Do you get to do what you do best? This question is the key predictive indicator of engagement, according to management expert Marcus Buckingham, and a significant predictor of productivity, performance, teamwork, communication, confidence, growth (leadership and financial), and almost every other meaningful metric inside of organizations. Sadly, only 20% of people strongly agree with this question. Consider the ramifications of that in your organization! Perhaps this is a key cause of poor productivity, communication, teams’ inability to trust one another or work well together.
Logically, the first place you might look to rectify this is to provide individuals with a chance to learn what their strengths are to begin with, so they can identify where their potential contributions lie. But what happens when you take a strengths assessment, and come back with five new words that describe you—words like Context, Empathy, Maximizer, Relator, or Deliberative. These are great strengths, but how does someone understand how their strengths actually show up in real life? How do we come to transfer this knowledge into meaningful action and real results within our present role? THAT is the million dollar question!
This question and the need for individuals to see their strengths within the context of their day-to-day activities led to the creation of a tool which is designed to measure the use of strength, and not just provide names and descriptions of strengths. It goes beyond the StrengthsFinder 2.0, DiSC, or Myers-Briggs (or other strengths instruments) to look at one’s activities as they reflect the use of their strengths.
The Strengths Effectiveness and Engagement (SEE) Assessment provides an at-a-glance view of where individuals are performing from Strength—and where they are not. The SEE report includes a scatterplot diagram of their activities, showing which activities demonstrate both high performance and high energy (Strength), high performance and low energy (Competence), low performance and low energy (Weakness), and low performance and high energy (Affinity).
The premise behind the instrument is that living from Strength is about experiencing both high performance and high energy in any given activity. It is different from Competence, which is merely concerned with performance. A person might have knowledge, skill, and even talent, which allows them to perform competently–but without passion and energy, ongoing time spent in Competence may lead to burn-out, and declining performance. It is also true that time spent focusing on weaknesses leads to a 28% reduction in performance—not to mention the impact on engagement and productivity that results from completing activities where both performance and energy are low.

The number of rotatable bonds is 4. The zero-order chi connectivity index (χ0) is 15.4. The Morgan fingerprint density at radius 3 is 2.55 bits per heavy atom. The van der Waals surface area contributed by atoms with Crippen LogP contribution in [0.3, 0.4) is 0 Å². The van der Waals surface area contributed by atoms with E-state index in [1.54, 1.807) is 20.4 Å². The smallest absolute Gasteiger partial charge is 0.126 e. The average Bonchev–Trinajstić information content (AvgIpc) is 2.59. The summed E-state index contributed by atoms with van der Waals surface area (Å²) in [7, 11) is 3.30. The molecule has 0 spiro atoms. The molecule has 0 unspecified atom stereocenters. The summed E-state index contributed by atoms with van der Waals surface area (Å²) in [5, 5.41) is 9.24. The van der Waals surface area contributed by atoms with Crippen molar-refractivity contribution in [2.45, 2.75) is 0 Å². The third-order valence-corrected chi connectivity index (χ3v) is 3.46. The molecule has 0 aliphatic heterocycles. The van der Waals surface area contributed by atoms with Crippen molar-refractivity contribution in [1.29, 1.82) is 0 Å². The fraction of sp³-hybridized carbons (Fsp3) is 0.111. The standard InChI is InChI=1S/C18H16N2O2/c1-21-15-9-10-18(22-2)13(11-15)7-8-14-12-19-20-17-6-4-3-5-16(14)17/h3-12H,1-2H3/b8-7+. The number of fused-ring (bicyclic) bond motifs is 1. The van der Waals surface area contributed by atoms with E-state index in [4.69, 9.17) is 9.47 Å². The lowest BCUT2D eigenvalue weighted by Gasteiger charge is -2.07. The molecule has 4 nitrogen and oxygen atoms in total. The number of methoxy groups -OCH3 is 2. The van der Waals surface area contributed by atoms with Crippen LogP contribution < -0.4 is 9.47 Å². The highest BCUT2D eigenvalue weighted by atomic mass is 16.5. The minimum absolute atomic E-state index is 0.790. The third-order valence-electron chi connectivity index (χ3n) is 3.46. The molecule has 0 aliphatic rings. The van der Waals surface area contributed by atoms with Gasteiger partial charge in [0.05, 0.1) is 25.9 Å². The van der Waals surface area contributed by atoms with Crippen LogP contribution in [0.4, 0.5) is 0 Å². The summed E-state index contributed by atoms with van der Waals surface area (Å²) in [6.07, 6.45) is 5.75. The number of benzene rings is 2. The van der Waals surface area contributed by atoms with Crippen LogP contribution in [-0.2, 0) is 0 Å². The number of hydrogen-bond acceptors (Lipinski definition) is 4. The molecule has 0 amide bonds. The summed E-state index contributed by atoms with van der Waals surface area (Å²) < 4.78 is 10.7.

The SEE Assessment is an important self-awareness tool, to help individuals proactively shape their role toward increasing their time in strengths. It also provides a valuable development gauge, to help individuals determine where potential strengths might be grown, and how to bring existing strengths to activities where energy or performance might be improved.
Where are you playing strong in your life? Which activities are merely activities which reflect your Competence, but actually drain your energy? Where are you trapped in Weakness-driven activities? What can you do to spend more time in your A+ Zone?
 Linley, Alex. Average to A+–Realizing Strengths in Yourself and Others, CAPP Press. 2008.
 “The experience of learning to work from my strengths has really changed my approach to my day to day activities at work. Before Strengths Strategy® Discovery, I was spending 30% of day doing activities that energized me. Today, I would say that I spend about 60-70% of my day on activities that play to my strengths!” (Carolyn Garcia, Indian Health Services).